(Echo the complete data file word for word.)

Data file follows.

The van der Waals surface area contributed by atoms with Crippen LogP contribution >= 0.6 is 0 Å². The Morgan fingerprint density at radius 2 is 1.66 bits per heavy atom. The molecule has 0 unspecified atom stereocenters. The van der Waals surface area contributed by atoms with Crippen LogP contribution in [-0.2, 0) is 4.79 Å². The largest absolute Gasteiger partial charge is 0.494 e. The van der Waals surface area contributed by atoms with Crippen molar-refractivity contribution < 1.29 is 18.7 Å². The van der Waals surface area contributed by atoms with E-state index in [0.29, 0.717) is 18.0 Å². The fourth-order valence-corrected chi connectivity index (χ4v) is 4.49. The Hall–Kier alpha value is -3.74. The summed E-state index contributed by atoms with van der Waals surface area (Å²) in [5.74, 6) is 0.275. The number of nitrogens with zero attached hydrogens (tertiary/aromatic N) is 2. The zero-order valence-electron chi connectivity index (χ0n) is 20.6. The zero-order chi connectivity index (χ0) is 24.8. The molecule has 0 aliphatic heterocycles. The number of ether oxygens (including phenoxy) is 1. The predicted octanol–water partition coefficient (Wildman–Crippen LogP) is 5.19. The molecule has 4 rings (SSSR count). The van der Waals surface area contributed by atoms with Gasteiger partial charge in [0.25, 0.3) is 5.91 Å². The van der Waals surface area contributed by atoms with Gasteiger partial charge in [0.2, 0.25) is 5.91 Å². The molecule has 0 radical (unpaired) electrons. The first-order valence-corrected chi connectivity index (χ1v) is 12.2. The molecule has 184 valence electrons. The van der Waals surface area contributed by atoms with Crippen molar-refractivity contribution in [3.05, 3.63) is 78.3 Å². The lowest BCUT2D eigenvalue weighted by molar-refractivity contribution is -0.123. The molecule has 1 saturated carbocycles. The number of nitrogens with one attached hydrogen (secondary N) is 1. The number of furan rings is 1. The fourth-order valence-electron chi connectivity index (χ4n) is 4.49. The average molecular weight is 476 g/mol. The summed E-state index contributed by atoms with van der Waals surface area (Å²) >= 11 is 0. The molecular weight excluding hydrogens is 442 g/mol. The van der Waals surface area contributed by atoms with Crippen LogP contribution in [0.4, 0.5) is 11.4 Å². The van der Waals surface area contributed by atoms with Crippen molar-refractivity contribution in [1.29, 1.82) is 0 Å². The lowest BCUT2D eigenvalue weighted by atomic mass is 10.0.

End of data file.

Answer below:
The van der Waals surface area contributed by atoms with Crippen LogP contribution >= 0.6 is 0 Å². The Morgan fingerprint density at radius 2 is 1.66 bits per heavy atom. The molecule has 0 unspecified atom stereocenters. The van der Waals surface area contributed by atoms with Crippen LogP contribution in [-0.2, 0) is 4.79 Å². The largest absolute Gasteiger partial charge is 0.494 e. The van der Waals surface area contributed by atoms with Crippen molar-refractivity contribution < 1.29 is 18.7 Å². The van der Waals surface area contributed by atoms with E-state index in [0.29, 0.717) is 18.0 Å². The fourth-order valence-corrected chi connectivity index (χ4v) is 4.49. The Hall–Kier alpha value is -3.74. The summed E-state index contributed by atoms with van der Waals surface area (Å²) in [5.74, 6) is 0.275. The number of nitrogens with zero attached hydrogens (tertiary/aromatic N) is 2. The zero-order valence-electron chi connectivity index (χ0n) is 20.6. The zero-order chi connectivity index (χ0) is 24.8. The molecule has 0 aliphatic heterocycles. The number of ether oxygens (including phenoxy) is 1. The predicted octanol–water partition coefficient (Wildman–Crippen LogP) is 5.19. The molecule has 4 rings (SSSR count). The van der Waals surface area contributed by atoms with Gasteiger partial charge in [0.25, 0.3) is 5.91 Å². The van der Waals surface area contributed by atoms with Gasteiger partial charge in [0.2, 0.25) is 5.91 Å². The molecule has 0 radical (unpaired) electrons. The first-order valence-corrected chi connectivity index (χ1v) is 12.2. The molecule has 184 valence electrons. The van der Waals surface area contributed by atoms with Crippen molar-refractivity contribution in [3.05, 3.63) is 78.3 Å². The lowest BCUT2D eigenvalue weighted by molar-refractivity contribution is -0.123. The molecule has 1 saturated carbocycles. The number of nitrogens with one attached hydrogen (secondary N) is 1. The number of furan rings is 1. The fourth-order valence-electron chi connectivity index (χ4n) is 4.49. The average molecular weight is 476 g/mol. The summed E-state index contributed by atoms with van der Waals surface area (Å²) >= 11 is 0. The molecular weight excluding hydrogens is 442 g/mol. The van der Waals surface area contributed by atoms with Crippen LogP contribution in [0.4, 0.5) is 11.4 Å². The van der Waals surface area contributed by atoms with Crippen molar-refractivity contribution in [1.29, 1.82) is 0 Å². The lowest BCUT2D eigenvalue weighted by atomic mass is 10.0.